We are in the midst of a crazy time. There is no sugar coating.
No matter how to slice it, the current health situation and the economic state are challenging.
We’re weeks into business and school closures, layoffs, quarantines, social distancing, flooded hospitals, and the list goes on.
Yet, without denying all the disheartening things that are going on, it does not have to be all doom and gloom.
Just like Albert Einstein said, “In the middle of the difficulty lies opportunity.”
But we can only see that if we let our minds wander that way.
What I’m referring to is our mindset. Your mindset is your frame of mind – a collection of thoughts and beliefs that shape how you think, what you feel and what you do, and how you see yourself.
Your mindset impacts the decisions you make and how you deal with challenges. And because of that, your mindset can have a huge positive or negative impact on your life…
… but like a muscle, it’s not pre-determined and can be trained and shaped.
Psychologist Carol Dweck studied the way people view themselves and how that influences their ability to face challenges. She developed a theory that separates mindsets into two categories: fixed mindset and growth mindset.
A fixed mindset is one where you believe your intelligence is an innate characteristic.
In her research, Dweck found that this mindset discourages people from challenging themselves and putting themselves in a situation where their weaknesses are exposed. People with a fixed mindset often withdraw in the face of difficulty, which closes off opportunity to grow.
A growth mindset, on the other hand, is one where you believe that you can improve yourself and become smarter.
It allows you to face or even embrace challenges because you see them as opportunities for learning. For example, a growth mindset allows us to see this crisis as an opportunity to rethink how we’ve been doing things, identify gaps, and learn from our mistakes.
Stay curious about your mindset and the mindsets of the people on your team throughout the response to COVID-19.
Unfortunately, it is a natural human tendency to lean toward a fixed mindset during a crisis as it’s a comfortable “control” mechanism for most people.
However, it is not the mindset that will help you or your team members stay productive, resilient, and calm during this stressful time.
If you, like most of us, think you might have some room for improvement on this one, then here are 3 things you can right now.
#1 Increase your self-awareness
What are you telling yourself when it gets tough? Check out the statements below and see how a fixed-minded belief can be turned into a growth-minded belief. Then do the best you can to reframe your fixed thoughts when you notice them. The more you’ll be able to influence your thoughts, the better you’ll get at this.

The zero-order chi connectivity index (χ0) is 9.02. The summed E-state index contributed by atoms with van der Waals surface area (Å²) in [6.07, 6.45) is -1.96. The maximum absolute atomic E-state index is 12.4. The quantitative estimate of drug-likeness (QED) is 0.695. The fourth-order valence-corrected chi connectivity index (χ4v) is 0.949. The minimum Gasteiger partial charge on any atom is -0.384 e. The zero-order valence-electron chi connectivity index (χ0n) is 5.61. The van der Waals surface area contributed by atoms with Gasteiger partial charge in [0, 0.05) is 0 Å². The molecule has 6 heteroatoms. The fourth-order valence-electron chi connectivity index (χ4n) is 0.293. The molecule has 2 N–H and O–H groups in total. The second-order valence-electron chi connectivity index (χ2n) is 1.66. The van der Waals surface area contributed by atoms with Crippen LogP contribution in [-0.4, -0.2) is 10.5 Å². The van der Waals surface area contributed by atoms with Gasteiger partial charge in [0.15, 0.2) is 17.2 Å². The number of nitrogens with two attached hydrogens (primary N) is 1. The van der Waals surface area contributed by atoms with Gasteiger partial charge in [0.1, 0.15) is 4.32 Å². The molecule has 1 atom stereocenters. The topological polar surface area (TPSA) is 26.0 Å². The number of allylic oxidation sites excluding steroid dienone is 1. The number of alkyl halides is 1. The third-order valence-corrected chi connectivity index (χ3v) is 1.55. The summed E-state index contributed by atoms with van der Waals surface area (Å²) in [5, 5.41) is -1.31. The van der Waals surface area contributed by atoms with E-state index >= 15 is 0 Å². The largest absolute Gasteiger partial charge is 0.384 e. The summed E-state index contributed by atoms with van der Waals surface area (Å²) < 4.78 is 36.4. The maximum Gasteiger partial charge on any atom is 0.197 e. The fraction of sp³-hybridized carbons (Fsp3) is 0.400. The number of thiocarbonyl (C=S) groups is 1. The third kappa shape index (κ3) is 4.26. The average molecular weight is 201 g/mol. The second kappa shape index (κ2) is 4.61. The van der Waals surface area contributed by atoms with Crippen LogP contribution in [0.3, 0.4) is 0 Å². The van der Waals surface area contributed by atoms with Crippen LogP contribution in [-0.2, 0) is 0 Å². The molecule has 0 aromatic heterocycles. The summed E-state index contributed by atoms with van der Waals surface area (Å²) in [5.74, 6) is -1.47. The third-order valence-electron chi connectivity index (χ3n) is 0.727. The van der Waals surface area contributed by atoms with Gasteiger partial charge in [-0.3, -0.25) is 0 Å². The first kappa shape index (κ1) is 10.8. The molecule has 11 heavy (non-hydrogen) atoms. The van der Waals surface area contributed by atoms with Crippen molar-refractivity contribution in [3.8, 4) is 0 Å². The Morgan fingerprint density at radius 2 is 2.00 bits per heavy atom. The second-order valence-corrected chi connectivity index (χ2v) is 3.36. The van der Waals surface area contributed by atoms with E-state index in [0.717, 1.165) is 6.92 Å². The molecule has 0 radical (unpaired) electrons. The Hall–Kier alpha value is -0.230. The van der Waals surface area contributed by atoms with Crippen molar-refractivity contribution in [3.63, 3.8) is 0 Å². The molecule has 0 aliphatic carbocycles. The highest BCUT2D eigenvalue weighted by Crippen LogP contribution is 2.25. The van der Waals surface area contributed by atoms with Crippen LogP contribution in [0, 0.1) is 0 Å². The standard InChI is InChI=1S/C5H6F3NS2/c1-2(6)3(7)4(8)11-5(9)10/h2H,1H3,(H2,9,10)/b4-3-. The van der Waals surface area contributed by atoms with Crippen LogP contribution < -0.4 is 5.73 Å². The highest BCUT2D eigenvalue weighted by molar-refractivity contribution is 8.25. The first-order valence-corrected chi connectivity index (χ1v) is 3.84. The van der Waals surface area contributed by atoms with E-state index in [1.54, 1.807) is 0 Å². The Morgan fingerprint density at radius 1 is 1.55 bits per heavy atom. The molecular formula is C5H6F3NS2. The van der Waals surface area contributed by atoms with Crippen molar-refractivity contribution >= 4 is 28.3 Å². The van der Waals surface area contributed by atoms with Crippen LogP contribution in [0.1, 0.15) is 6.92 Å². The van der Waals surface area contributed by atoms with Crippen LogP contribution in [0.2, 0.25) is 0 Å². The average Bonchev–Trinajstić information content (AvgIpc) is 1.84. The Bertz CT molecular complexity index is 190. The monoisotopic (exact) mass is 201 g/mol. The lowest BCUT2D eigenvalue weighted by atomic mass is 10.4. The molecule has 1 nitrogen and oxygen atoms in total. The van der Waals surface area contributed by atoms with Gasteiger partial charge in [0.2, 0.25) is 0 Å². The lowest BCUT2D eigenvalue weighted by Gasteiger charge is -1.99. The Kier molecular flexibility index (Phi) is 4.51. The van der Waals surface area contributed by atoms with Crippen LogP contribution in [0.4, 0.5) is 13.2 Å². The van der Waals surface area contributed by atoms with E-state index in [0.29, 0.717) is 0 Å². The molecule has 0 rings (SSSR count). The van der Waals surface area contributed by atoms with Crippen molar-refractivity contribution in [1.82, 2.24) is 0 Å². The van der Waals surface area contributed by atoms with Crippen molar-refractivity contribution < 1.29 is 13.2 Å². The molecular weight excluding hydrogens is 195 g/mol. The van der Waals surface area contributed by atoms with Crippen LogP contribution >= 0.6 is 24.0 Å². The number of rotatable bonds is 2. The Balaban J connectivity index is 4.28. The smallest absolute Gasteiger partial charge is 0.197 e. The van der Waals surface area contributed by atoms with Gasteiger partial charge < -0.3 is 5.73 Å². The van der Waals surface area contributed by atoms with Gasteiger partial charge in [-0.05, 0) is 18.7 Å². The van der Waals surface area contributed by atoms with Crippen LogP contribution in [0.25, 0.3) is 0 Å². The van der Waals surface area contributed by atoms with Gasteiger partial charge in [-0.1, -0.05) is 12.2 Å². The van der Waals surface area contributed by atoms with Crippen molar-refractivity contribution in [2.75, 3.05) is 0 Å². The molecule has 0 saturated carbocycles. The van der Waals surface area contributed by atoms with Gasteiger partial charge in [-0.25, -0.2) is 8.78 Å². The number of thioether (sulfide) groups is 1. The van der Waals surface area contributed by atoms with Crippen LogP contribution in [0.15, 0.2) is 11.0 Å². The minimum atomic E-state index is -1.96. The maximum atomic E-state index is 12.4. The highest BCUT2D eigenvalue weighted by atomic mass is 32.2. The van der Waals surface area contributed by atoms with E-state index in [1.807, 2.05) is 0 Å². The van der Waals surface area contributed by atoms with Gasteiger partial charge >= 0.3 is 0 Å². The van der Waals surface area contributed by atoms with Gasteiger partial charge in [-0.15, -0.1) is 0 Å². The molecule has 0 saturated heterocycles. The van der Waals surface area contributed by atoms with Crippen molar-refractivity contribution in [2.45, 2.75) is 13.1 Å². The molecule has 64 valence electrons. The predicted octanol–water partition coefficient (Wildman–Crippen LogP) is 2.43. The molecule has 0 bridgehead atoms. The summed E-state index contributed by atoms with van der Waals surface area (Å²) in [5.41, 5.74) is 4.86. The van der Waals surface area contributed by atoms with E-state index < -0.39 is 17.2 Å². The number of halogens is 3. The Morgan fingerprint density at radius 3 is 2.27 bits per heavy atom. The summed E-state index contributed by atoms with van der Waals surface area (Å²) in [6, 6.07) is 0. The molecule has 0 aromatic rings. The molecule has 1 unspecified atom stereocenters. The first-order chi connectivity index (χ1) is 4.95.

- I can’t do it –> I’m still learning. I’ll keep trying
- I’m not good at this –> What can I learn to get better at this?
- It’s good enough –> Is this the best I can do?
- It’s too hard –> With more practice it will get easier
- I’m afraid of making mistakes –> Mistakes are how I learn and get better
- They are better at it than I am –> What can I learn from them?
- I don’t know how –> I can learn how
- I don’t like challenges –> Challenges make me better
- I give up –> I’ll try a different way
#2 Create opportunities for learning
During this time at home, find new things you can learn and encourage your team to do the same. Maybe it is work-related and maybe it’s not.
As long as you expose your brain to something new and you’re engaging in a learning process, you’re training your brain to see the possibilities of growth.
#3 Admit failures and capitalize on them
Especially during this current time, don’t sweep failure under the rug; instead, they embrace it.
Spend time with your team members debriefing what is going well and what isn’t and which adjustments to work schedules, routines, projects, responsibilities, etc. are working out and which ones are not and need to be revisited.
This will demonstrate that all of this is a learning process. We didn’t plan for a pandemic nor were we able to foresee the implications this pandemic has and we now all have to learn and reiterate as we go and that’s ok!
Developing a growth mindset is based on your willingness and commitment to challenge and change your most powerful beliefs to become a new, better version of yourself.
If there is ever a time when the decision to do so matters most, then this is it!
Don’t waste this crisis. Use it to learn, to grow, and to surge from it as a stronger person and better leader than you were.
And if you want some help by your side, then let’s talk.